Twenty years later, the way to share an article like that would be to hit the forward button. In 1992, I photocopied it a few times and, since the article was short, used the blank parts of the pages to write letters. At the time I'd recently visited Toba, Japan, the place where cultured pearls were invented, so that was the subject of the first part of the letter. The main thing I can say about that visit now is that at Mikimoto Pearl Island, you can see a one-third-sized replica of the Liberty Bell, made out of cultured pearls.

I added my own comments about the article to the letter, in the form of paragraphs in between the description of Toba and other things.

"Not clear why Cachi fell, indeed. I say these are more drug-related deaths. Remember puppy uppers?"

"Why did the cop request anonymity? Maybe he's afraid of the poodle gangs of Buenos Aires. They're mean and they look out for their own."

"Surely you heard about the attempted coup in Venezuela. Poodle gangs had infiltrated the military's office corps in that country, you know. It's a problem all over South America."

"Remember the Shinning Path in Peru? Perhaps you don't remember their quaintly Stalinist slogan, 'All Power to the Workers' and Poodles' Soviets!' "

Just now I ran Chaci poodle Buenos Aires through Google, something not possible in 1992, and it seems that the story of the falling South American poodle is lost to the Internet. Rather, I got hits like this: Tom Bosley Dead at 83.... Oct 20, 2010 ... Condolencias para Buenos Aires de @elReydeInternet ... The chicks loved the poodle skirts and the '50s styles, the dudes loved the cars and ... Days were "Laverne & Shirley", "Mork and Mindy", and "Joanie Loves Chachi."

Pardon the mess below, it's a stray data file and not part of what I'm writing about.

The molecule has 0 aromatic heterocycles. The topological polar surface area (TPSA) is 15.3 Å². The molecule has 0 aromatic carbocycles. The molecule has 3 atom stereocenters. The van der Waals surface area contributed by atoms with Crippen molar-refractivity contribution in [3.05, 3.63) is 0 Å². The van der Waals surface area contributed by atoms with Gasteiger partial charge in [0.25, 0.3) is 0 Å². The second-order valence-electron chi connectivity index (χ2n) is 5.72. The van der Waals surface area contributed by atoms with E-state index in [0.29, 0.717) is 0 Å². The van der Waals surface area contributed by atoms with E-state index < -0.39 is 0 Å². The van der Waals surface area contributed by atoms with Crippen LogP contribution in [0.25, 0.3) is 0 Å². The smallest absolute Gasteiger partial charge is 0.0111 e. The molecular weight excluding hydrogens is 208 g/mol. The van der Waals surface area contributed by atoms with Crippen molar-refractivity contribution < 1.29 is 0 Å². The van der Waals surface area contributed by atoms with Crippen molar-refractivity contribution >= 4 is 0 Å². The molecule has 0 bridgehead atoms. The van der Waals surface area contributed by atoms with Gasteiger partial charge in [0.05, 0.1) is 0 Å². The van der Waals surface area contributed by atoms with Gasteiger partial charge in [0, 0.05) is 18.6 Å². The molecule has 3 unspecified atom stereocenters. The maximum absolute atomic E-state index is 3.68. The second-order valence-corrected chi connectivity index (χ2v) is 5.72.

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Thursday, February 23, 2012

201 W. Madison, the Poetry Garage

Snow tonight, the kind we usually get often from December through February, not just on scattered days during the winter. The entire day was cloudy, with some drizzle. In the early afternoon, I looked out the window and saw light rain and large snowflakes falling together -- almost straight down, since there was little wind. There was no reason to go out today, so I didn't.

Yesterday I needed to be downtown for a few hours. On the way back to my train, I noticed that the parking garage at 201 W. Madison now calls itself the Poetry Garage. I used to pass by that structure often, but never noticed that it had a floor-remembering scheme. I've seen other such memory schemes, of course, including one featuring a different Chicago sports team for each floor at the long-term parking garage at O'Hare. But this is the first one I've ever noticed, and may be the only one anywhere, that uses poets or any literary figure toward that end.

"Each level will be represented by a culturally significant poet from various historical periods and poetic genres," says the facility's web site. "Sights and sounds of poetry will entertain parkers and enable each guest to remember where to find their car. With a facade designed by Lucien LaGrange, this architecturally significant parking garage was designed to exceed the stringent and evolving city aesthetic code requirements for parking garages."

I'd be surprised if the city's "aesthetic code requirements for parking garages" is actually that strict, but never mind. Good idea, Lucien, if that was your idea (he's an architect I've met a few times). The poets and their floors are as follows:

2nd Level: Billy Collins, "Forgetfulness."
3rd Level: Ernest L. Thayer, "Casey at the Bat."
4th Level: Emily Dickinson, "Success is Counted Sweetest."
5th Level: W.H. Auden, "The More Loving One."
6th Level: Alberto Rios, "The Cities Inside Us."
7th Level: Kay Ryan," A Hundred Bolts of Satin."
8th Level: Carl Sandburg, "Languages."
9th Level: Langston Hughes, "Harlem."
10th Level: Robert Frost, "Mending Wall."

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Wednesday, February 22, 2012

Volkening Heritage Farm